Diesel engines provide power to many types of equipment used in a large number of industries, including transportation, mining, construction, agriculture, as well as many manufacturing operations. Occupations with potential exposure to DE/DPM include miners, construction workers, heavy equipment operators, bridge and tunnel workers, railroad workers, oil and gas workers, loading dock workers, truck drivers, material handling operators, farmworkers, long-shoring workers, and auto, truck and bus maintenance garage workers.
Diesel exhaust is a mixture of gases and particulates produced during the combustion of diesel fuel. The very small particles are known as diesel particulate matter (DPM), which consists primarily of solid elemental carbon (EC) cores with organic carbon (OC) compounds adhered to the surfaces. The organic carbon includes polyaromatic hydrocarbons (PAH), some of which cause cancer when tested in animals. Workers exposed to diesel exhaust face the risk of health effects ranging from irritation of the eyes and nose, headaches and nausea, to respiratory disease and lung cancer.
OSHA has not established a standard for diesel exhaust as a unique hazard, however exposures to various components of diesel exhaust are addressed in specific standards for general industry and shipyard employment. This section highlights OSHA standards, Federal Registers (rules, proposed rules, and notices), directives (instructions for compliance officers), standard interpretations (official letters of interpretation of the standards), and other federal standards related to diesel exhaust. Twenty-five states, Puerto Rico and the Virgin Islands have OSHA-approved State Plans and have adopted their own standards and enforcement policies. For the most part, these States adopt standards that are identical to Federal OSHA. However, some States have adopted different standards applicable to this topic or may have different enforcement policies.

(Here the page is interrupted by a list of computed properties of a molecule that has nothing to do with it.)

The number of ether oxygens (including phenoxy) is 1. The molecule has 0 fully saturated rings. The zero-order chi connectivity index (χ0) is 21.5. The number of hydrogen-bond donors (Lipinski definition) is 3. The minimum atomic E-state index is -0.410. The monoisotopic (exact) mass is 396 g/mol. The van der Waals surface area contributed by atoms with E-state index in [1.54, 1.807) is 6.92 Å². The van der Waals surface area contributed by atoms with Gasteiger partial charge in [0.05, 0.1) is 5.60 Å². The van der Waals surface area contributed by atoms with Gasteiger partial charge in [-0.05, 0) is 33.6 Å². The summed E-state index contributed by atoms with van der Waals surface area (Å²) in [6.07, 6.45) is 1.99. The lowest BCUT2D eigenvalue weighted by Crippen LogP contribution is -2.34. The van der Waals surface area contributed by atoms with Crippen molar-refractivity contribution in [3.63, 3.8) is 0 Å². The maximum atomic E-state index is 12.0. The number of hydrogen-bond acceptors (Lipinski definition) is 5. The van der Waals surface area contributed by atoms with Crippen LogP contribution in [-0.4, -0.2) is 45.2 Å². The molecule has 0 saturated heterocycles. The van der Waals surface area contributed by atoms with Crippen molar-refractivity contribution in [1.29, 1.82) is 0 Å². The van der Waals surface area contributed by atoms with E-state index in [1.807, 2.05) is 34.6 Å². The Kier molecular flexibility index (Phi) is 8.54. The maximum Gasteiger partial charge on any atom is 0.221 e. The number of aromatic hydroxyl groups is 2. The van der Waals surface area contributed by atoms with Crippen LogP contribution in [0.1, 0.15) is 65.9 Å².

General Industry (29 CFR 1910)
Shipyard Employment (29 CFR 1915)
Note: These are NOT OSHA regulations. However, they do provide guidance from
their originating organizations related to worker protection.
Mine Safety and Health Administration (MSHA)
- Part II Diesel Particulate Final Rules
- An Introduction (30 CFR)
- 30 CFR 7, Testing by applicant or third party
- Subpart E, Diesel engines intended for use in underground coal mines
- Subpart F, Diesel power packages intended for use in areas of underground coal mines where permissible electric equipment is required
- 30 CFR 36, Approval requirements for permissible mobile diesel-powered transportation equipment
- 30 CFR 70, Mandatory health standards -- Underground coal mines
- Subpart T, Diesel exhaust gas monitoring
- 30 CFR 75, Mandatory health standards underground coal mines (continued)
- Subpart T, Diesel-powered equipment
- Diesel Particulate Matter Exposure of Underground Metal and Nonmetal Miners. Federal Register Proposed Rule, Volume 64, Number 56, Pages 14200-14201, (1999, March 24). Also available as a 20 KB PDF, 2 pages. Helps workers become aware of increased diesel particulate matter (dpm) in underground mining.
- Approval, Exhaust Gas Monitoring, and Safety Requirements for the Use of Diesel-Powered Equipment in Underground Coal Mines. Federal Register Final Rule, Volume 61, Number 208, Pages 55411-55461, (1996, October 25). Discusses the use of diesel engines in underground coal mines.
- Information Regarding Diesel Regulations. Lists the Federal Regulations affected by the final rule which establishes new requirements for the approval of diesel engines and other components used in underground coal mines; requirements for monitoring of gaseous diesel exhaust emissions by coal mine operators; and safety standards for the use of diesel-powered equipment in underground coal mines.